Presented by: Michael McGee and Michael Holtz, Partners at Dentons Bingham Greenbaum LLP
Mr. Holtz and Mr. McGee share some of their insights about the negotiation process and a few areas of practical advice to use in negotiations. The framework for transactional negotiations has three interrelated factors. First is the size, complexity, and duration of the transaction. For major transactions like buying or selling a business, the talks can go on for weeks or months. Second is the players, lawyers often lead to “major” transactions, but clients pull the trigger. Third, the setting, which could be in-person or even over a phone call.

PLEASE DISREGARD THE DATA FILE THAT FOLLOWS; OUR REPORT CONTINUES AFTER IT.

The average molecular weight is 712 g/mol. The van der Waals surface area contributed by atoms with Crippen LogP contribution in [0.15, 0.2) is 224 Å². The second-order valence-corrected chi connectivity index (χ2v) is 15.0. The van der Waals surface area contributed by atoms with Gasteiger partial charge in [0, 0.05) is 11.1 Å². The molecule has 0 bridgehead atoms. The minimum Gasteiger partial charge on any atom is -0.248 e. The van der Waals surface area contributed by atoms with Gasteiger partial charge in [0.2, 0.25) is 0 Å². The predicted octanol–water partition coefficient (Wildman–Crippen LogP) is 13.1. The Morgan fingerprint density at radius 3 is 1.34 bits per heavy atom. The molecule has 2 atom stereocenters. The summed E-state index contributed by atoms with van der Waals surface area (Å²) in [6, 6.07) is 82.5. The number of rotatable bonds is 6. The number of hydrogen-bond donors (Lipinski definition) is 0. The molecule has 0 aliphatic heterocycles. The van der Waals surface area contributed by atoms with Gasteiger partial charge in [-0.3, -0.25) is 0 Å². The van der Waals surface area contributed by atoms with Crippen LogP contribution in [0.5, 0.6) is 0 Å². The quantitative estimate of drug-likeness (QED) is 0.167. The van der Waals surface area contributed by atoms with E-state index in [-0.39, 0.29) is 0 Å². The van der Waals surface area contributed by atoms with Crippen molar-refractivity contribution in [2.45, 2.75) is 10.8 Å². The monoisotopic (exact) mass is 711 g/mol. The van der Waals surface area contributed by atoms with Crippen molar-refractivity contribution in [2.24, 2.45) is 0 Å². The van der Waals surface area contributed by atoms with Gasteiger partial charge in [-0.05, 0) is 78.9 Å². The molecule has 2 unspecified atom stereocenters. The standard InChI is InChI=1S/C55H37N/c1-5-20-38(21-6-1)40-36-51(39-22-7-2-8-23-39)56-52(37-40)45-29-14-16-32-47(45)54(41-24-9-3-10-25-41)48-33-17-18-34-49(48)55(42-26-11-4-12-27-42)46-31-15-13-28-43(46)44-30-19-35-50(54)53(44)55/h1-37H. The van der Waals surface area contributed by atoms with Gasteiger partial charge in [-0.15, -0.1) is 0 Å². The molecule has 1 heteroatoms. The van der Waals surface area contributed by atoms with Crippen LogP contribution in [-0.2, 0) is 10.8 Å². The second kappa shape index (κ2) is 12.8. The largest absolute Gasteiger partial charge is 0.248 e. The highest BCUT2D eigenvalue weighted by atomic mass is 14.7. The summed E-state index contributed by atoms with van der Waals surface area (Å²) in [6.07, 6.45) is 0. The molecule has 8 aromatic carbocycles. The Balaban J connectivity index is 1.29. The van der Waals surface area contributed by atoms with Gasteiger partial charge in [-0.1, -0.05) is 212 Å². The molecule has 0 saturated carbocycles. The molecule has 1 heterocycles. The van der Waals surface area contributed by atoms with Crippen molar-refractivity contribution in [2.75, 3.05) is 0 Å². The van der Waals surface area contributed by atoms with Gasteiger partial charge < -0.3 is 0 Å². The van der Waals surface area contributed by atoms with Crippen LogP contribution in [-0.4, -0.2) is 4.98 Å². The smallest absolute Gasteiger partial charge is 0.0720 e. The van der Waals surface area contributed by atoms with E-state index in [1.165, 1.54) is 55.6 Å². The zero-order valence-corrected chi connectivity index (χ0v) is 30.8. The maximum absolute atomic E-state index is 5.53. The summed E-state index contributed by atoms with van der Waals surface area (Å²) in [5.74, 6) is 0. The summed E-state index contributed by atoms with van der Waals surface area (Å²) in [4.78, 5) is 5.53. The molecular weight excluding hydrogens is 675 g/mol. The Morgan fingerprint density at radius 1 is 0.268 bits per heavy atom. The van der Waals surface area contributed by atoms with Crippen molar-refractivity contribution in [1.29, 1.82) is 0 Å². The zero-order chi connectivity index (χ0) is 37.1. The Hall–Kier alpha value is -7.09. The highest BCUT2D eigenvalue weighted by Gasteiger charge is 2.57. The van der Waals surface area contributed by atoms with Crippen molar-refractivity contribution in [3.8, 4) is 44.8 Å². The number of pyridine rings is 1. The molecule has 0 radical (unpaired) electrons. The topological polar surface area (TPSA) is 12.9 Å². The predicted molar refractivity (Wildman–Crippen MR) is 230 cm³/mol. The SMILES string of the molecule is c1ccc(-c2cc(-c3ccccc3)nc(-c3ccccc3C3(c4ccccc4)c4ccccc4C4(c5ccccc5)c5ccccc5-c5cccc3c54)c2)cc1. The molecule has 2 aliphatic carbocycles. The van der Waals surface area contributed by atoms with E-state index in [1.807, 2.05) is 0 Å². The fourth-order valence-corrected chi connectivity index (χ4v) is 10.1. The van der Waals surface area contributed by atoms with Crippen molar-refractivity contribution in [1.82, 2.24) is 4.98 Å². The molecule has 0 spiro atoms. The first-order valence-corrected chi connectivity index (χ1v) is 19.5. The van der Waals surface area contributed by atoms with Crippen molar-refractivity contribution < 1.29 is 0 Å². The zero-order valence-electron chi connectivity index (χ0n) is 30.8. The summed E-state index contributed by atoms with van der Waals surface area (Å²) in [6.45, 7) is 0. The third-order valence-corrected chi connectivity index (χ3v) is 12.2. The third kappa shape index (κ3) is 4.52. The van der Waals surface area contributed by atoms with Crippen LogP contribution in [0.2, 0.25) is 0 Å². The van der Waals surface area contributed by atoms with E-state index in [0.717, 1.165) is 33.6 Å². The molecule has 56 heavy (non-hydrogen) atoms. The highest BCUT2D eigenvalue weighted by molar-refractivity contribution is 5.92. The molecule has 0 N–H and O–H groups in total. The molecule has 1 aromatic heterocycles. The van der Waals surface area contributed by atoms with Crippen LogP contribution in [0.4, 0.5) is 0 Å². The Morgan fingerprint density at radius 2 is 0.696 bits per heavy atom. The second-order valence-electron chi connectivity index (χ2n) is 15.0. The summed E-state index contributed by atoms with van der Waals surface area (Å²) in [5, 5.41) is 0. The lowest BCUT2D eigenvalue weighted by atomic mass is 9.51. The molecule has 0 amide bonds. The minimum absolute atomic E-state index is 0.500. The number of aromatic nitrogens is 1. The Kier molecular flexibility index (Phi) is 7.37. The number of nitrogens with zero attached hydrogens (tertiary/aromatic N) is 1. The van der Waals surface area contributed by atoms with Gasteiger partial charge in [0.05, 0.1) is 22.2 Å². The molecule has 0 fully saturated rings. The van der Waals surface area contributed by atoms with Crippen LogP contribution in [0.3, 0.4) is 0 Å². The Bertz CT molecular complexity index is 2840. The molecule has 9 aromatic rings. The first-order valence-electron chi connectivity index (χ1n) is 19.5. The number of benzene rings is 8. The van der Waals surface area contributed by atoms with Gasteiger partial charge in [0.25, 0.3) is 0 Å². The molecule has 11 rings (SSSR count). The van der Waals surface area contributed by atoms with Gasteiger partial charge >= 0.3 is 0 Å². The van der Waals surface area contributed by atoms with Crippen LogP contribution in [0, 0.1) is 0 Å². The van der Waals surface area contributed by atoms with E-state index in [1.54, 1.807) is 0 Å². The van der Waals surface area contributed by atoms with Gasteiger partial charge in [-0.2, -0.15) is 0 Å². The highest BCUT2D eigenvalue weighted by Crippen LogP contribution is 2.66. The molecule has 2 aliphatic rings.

Preparation is key in the course of any negotiation. So the first point that Mr. Mcgee wanted to stress is that you must know your subject matter which allows you to project confidence which is important in a negotiation.
Some practical examples where you’d use negotiation are lease agreements, purchase agreements, confidentiality agreements, and non-compete agreements. Lease agreements determine leverage. Purchase agreements may or may not be negotiable, but long-term agreements are more likely to be negotiable. In confidentiality agreements, you protect the customers and supplier lists, IP, trade secrets, confidential information entrusted to you, etc. They also watch for overbreadth, indemnification, and regulated industries. Lastly, non-compete agreements protect existing and prospective businesses and the rest of the workforce.